One proposal was to terminate at the ATL airport. There is room along the CSX ROW where a people mover crosses ovr the CSX.
  by lpetrich
 
I found that article also: NCDOT to buy CSX rail line between Raleigh and Ridgeway | Raleigh News & Observer

It's a Federal grant of $47.5 M, and it will be for buying the CSX S-line between Raleigh and Ridgeway, near the NC-VA state line.
Last December, Virginia struck a deal to buy 65 miles of the CSX rail corridor from the state line north to near Petersburg. CSX also agreed to allow NCDOT to eventually acquire about 10 miles of railroad right-of-way in Warren County, between Ridgeway and the Virginia state line.
Tracks are still present between Raleigh and Ridgeway, though they were removed between Ridgeway and Petersburg.
  by lpetrich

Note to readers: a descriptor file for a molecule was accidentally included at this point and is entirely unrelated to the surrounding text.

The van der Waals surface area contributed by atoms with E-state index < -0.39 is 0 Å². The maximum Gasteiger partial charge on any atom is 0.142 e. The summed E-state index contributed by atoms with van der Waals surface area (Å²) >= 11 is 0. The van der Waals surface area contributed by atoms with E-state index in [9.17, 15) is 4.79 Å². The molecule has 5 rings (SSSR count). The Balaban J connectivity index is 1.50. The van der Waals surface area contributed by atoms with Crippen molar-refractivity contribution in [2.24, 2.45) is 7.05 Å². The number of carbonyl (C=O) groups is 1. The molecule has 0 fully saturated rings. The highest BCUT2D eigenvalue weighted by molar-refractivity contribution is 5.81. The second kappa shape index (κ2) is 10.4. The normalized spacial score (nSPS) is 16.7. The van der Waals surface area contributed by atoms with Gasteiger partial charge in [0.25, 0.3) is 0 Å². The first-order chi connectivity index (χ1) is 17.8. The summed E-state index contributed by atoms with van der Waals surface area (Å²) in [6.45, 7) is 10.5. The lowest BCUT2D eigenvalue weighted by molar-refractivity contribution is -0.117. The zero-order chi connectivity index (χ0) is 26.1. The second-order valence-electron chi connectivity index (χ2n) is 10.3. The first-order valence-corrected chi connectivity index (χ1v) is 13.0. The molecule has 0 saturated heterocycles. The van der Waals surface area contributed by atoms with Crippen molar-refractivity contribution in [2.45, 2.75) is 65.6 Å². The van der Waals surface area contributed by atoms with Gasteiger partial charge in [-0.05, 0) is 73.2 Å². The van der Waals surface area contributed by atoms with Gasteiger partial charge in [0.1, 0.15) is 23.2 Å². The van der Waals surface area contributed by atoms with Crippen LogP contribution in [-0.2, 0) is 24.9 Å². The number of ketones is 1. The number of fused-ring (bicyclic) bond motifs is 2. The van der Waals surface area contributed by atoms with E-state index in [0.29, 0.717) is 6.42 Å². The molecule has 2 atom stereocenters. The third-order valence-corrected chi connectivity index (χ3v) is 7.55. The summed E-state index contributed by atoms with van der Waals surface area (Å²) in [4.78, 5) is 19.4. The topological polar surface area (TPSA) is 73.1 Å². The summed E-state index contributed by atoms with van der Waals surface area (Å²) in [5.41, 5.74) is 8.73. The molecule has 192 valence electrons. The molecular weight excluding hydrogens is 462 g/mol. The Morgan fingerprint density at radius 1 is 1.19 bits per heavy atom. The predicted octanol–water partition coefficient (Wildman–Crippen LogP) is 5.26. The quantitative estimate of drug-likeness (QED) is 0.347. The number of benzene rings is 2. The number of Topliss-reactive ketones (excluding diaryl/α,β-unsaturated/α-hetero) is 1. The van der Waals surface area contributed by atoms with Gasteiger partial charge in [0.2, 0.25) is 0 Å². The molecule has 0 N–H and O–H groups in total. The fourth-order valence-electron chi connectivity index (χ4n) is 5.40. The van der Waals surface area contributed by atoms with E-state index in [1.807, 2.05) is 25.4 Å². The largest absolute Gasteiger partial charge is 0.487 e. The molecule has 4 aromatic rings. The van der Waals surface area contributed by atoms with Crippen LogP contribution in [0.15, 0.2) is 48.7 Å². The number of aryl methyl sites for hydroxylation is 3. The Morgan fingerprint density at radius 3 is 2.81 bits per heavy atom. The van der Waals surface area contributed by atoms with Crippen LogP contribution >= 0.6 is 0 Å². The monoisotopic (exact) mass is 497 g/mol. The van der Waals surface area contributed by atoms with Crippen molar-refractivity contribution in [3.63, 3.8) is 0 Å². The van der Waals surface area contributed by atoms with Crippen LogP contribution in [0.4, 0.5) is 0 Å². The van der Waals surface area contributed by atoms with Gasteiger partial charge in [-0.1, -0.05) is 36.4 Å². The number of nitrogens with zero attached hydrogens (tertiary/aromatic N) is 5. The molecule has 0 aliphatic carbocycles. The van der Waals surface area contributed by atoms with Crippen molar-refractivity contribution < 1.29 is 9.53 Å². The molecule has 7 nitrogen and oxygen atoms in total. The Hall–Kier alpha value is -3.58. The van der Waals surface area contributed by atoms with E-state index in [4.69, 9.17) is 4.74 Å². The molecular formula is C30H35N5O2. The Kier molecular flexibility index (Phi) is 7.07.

Long Bridge rail project between D.C. and Virginia barrels ahead | Headlines | insidenova.com - I'm guessing that this might be a good place for that article.
With the state budget in tatters and commuter levels at record lows, now might hardly seem the right moment for Virginia to embark upon a $1.9 billion rail project. However, the recent conclusion of the Long Bridge’s environmental impact study has cleared the way for the commonwealth to do just that.

The plan to add a second set of tracks to the 116-year-old rail crossing between D.C. and Virginia will allow the state to realize the full potential of the $3.7 billion deal with CSX Gov. Ralph Northam struck last December.
  by njtmnrrbuff